6. "Product Information. Bayer aspirin (aspirin)." Bayer, West Haven, CT.
  7. Bochner F, Williams DB, Morris PM, Siebert DM, Lloyd JV "Pharmacokinetics of low-dose oral modified release, soluble and intravenous aspirin in man, and effects on platelet function." Eur J Clin Pharmacol 35 (1988): 287-94
  8. Hirsh J, Dalen JE, Fuster V, Harker LB, Patrono C, Roth G "Aspirin and other platelet-active drugs: the relationship among dose, effectiveness, and side effects." Chest 108 Suppl (1995): s247-57
  9. Colwell JA "Aspirin and risk of hemorrhagic stroke." JAMA 282 (1999): 731-2
  10. He J, Whelton PK, Vu B, Klag MJ "Aspirin and risk of hemorrhagic stroke: a meta-analysis of randomized controlled trials." JAMA 280 (1998): 1930-35
  11. Moroz LA "Increased blood fibrinolytic activity after aspirin ingestion." N Engl J Med 296 (1977): 525-9
  12. Petty GW, Brown RD, Whisnant JP, Sicks JD, O'Fallon WM, Wiebers DO "Frequency of major complications of aspirin, warfarin, and intravenous heparin for secondary stroke prevention: a population study." Ann Intern Med 130 (1999): 14-22
  13. Sbarbaro JA, Bennett RM "Aspirin hepatotoxicity and disseminated intravascular coagulation." Ann Intern Med 86 (1977): 183-5
  14. American Medical Association, Division of Drugs and Toxicology "Drug evaluations annual 1994." Chicago, IL: American Medical Association; (1994):
View all 14 references
Major

Calcium salts (applies to Arthritis Pain Formula) calcium- phosphate calcifications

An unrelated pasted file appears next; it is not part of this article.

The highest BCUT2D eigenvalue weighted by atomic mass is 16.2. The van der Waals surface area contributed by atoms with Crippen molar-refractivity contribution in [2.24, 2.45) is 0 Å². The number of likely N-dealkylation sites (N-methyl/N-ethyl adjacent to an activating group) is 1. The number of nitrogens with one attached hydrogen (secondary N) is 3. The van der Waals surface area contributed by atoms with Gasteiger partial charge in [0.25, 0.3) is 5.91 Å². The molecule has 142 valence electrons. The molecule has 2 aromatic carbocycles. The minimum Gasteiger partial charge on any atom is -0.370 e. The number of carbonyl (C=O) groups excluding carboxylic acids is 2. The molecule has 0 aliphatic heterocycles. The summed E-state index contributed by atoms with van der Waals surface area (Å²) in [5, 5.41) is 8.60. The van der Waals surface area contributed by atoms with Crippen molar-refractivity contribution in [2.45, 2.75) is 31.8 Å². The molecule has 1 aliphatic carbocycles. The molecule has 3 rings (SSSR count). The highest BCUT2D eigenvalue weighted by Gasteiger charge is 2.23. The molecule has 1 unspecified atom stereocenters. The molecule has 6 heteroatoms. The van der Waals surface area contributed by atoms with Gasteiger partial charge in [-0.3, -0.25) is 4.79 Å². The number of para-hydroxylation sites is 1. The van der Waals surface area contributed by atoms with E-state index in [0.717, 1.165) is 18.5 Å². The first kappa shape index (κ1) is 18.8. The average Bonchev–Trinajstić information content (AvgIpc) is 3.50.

Major Potential Hazard, High plausibility. Applicable conditions: Phosphate Imbalance

Elevated serum concentrations of calcium and phosphate can exceed the solubility level and result in calcium- phosphate precipitates that deposit in vascular and renal systems as well as other soft tissues of the body. Therapy with calcium should be administered with extreme caution in patients with hyperphosphatemia (hypoparathyroidism or severe renal impairment). Administration of oral calcium acetate or calcium carbonate, in addition to providing calcium, complexes phosphates within the GI tract. These complexes are eliminated in the feces. Clinical monitoring of serum calcium and phosphate concentrations is necessary.

References

  1. "Product Information. Posture (calcium phosphate, triphasic)." Whitehall-Robbins, Madison, NJ.
  2. "Product Information. Neo-Calglucon (calcium glubionate)." Sandoz Pharmaceuticals Corporation, East Hanover, NJ.
Major

Calcium salts (applies to Arthritis Pain Formula) cardiac contraction/conduction

Major Potential Hazard, High plausibility. Applicable conditions: Arrhythmias

Calcium is involved in cardiac muscle contraction and electrical impulse conduction. Therapy with calcium salt formulations (particularly IV) should be administered cautiously to patients with cardiac disease. Patients receiving cardiac glycosides and concomitant IV calcium may experience arrhythmias. Therapy with IV calcium should be administered slowly and at reduced dosages in patients with cardiac disease.